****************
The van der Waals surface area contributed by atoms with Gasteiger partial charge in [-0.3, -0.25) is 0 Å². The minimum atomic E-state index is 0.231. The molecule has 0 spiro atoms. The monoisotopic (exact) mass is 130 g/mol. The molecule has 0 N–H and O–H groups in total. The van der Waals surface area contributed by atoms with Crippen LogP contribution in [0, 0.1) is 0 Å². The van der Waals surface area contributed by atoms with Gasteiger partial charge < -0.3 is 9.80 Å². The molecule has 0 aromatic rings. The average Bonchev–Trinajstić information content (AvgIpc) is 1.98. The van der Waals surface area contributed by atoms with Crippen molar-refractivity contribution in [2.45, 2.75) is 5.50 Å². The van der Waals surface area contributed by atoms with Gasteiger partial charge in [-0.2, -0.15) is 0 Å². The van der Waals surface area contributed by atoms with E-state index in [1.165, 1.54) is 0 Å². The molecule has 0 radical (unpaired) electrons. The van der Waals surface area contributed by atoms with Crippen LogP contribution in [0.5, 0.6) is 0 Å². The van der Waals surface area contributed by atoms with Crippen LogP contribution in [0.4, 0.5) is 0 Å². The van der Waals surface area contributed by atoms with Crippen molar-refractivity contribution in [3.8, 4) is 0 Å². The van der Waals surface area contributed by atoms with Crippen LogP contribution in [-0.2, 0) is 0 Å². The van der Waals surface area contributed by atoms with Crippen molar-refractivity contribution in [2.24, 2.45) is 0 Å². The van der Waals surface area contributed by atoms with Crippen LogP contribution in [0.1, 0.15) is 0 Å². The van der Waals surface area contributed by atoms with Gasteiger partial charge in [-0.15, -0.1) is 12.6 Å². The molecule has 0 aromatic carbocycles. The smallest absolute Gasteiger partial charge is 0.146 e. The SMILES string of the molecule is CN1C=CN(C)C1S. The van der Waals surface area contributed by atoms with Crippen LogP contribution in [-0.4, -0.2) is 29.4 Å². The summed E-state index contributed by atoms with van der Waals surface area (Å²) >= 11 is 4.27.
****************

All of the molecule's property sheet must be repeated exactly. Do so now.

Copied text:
The van der Waals surface area contributed by atoms with Gasteiger partial charge in [-0.3, -0.25) is 0 Å². The minimum atomic E-state index is 0.231. The molecule has 0 spiro atoms. The monoisotopic (exact) mass is 130 g/mol. The molecule has 0 N–H and O–H groups in total. The van der Waals surface area contributed by atoms with Crippen LogP contribution in [0, 0.1) is 0 Å². The van der Waals surface area contributed by atoms with Gasteiger partial charge < -0.3 is 9.80 Å². The molecule has 0 aromatic rings. The average Bonchev–Trinajstić information content (AvgIpc) is 1.98. The van der Waals surface area contributed by atoms with Crippen molar-refractivity contribution in [2.45, 2.75) is 5.50 Å². The van der Waals surface area contributed by atoms with Gasteiger partial charge in [-0.2, -0.15) is 0 Å². The van der Waals surface area contributed by atoms with E-state index in [1.165, 1.54) is 0 Å². The molecule has 0 radical (unpaired) electrons. The van der Waals surface area contributed by atoms with Crippen LogP contribution in [0.5, 0.6) is 0 Å². The van der Waals surface area contributed by atoms with Crippen LogP contribution in [0.4, 0.5) is 0 Å². The van der Waals surface area contributed by atoms with Crippen molar-refractivity contribution in [3.8, 4) is 0 Å². The van der Waals surface area contributed by atoms with Crippen LogP contribution in [-0.2, 0) is 0 Å². The van der Waals surface area contributed by atoms with Crippen molar-refractivity contribution in [2.24, 2.45) is 0 Å². The van der Waals surface area contributed by atoms with Crippen LogP contribution in [0.1, 0.15) is 0 Å². The van der Waals surface area contributed by atoms with Gasteiger partial charge in [-0.15, -0.1) is 12.6 Å². The molecule has 0 aromatic carbocycles. The smallest absolute Gasteiger partial charge is 0.146 e. The SMILES string of the molecule is CN1C=CN(C)C1S. The van der Waals surface area contributed by atoms with Crippen LogP contribution in [-0.4, -0.2) is 29.4 Å². The summed E-state index contributed by atoms with van der Waals surface area (Å²) >= 11 is 4.27.